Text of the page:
• By Steven Wallace

Are Retrospectives real continuous improvement?

Are retrospectives used for real continuous improvement? Having worked with Scrum for more than 4 years, I've seen the benefits of the retrospective. For me, it's easily the most important meeting.

You identify and discuss what went well, what can be improved and what are the actions that will be carried out to improve those things, whether they be processes, product or something else. It's not rocket science.

Retrospective example Keep doing area of a retrospective

But what happens when a problem comes up in the middle of a sprint that you should fix? Many a time, we made a fix and then waited until the retrospective to thrash out a longer term solution with a root cause analysis or something similar. "Let it not happen again".

So going over the steps - the team found the problem, we fixed it, then (potentially) 10 days later, we sat down to ensure it does not happen again.

To me, something here is not quite right and it does not sound like kaizen. It is an improvement philosophy and continuous (in terms of every sprint) but shouldn't we be thinking about these improvements every day?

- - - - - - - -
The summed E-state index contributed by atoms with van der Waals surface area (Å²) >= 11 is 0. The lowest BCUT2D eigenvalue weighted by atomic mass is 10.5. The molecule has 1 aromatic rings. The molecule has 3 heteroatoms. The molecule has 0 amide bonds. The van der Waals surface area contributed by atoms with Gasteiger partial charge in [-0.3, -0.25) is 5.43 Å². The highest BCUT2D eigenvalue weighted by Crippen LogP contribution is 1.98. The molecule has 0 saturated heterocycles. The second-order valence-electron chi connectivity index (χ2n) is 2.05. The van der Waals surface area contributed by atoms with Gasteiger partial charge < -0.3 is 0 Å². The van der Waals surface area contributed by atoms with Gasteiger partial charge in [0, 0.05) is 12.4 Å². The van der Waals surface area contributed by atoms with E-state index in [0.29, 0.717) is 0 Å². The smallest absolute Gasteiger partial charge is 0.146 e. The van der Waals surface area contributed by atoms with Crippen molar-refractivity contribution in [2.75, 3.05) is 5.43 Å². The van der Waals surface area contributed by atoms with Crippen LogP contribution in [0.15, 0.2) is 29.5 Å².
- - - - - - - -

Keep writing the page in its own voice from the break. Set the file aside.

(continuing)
Kaizen, as Womack and Jones tell us in their 1996 book "Lean Thinking: Banish waste and create wealth in your corporation", is "continuous incremental improvement". Do we do that in Scrum retrospectives? Imagine if a sprint is 4 weeks long. It seems a little long and non-continuous to be considered kaizen.

However we should be happy if there are small improvements every sprint and it's important to celebrate achievements. I've also seen teams lose momentum when larger institutional impediments are not cleared. They feel that the retrospective is not worth very much and to repeat the same things to improve again, a waste of time. In this case, any improvement, no matter how small is important.

A slight change to the retrospective

I imagine a stop-the-line mentality for teams. When an important error or problem occurs, we stop, go to the affected area and get to the real cause of the issue. Then we put together a solution to ensure it does not happen again. We don't wait 10 days for the official retrospective meeting. This is something I have not seen encouraged enough in Scrum.

If we did this, then the retrospective meeting could be used to recap, more like a checkpoint for the continuous improvement in the team.

This way we may begin to see real kaizen in the companies.

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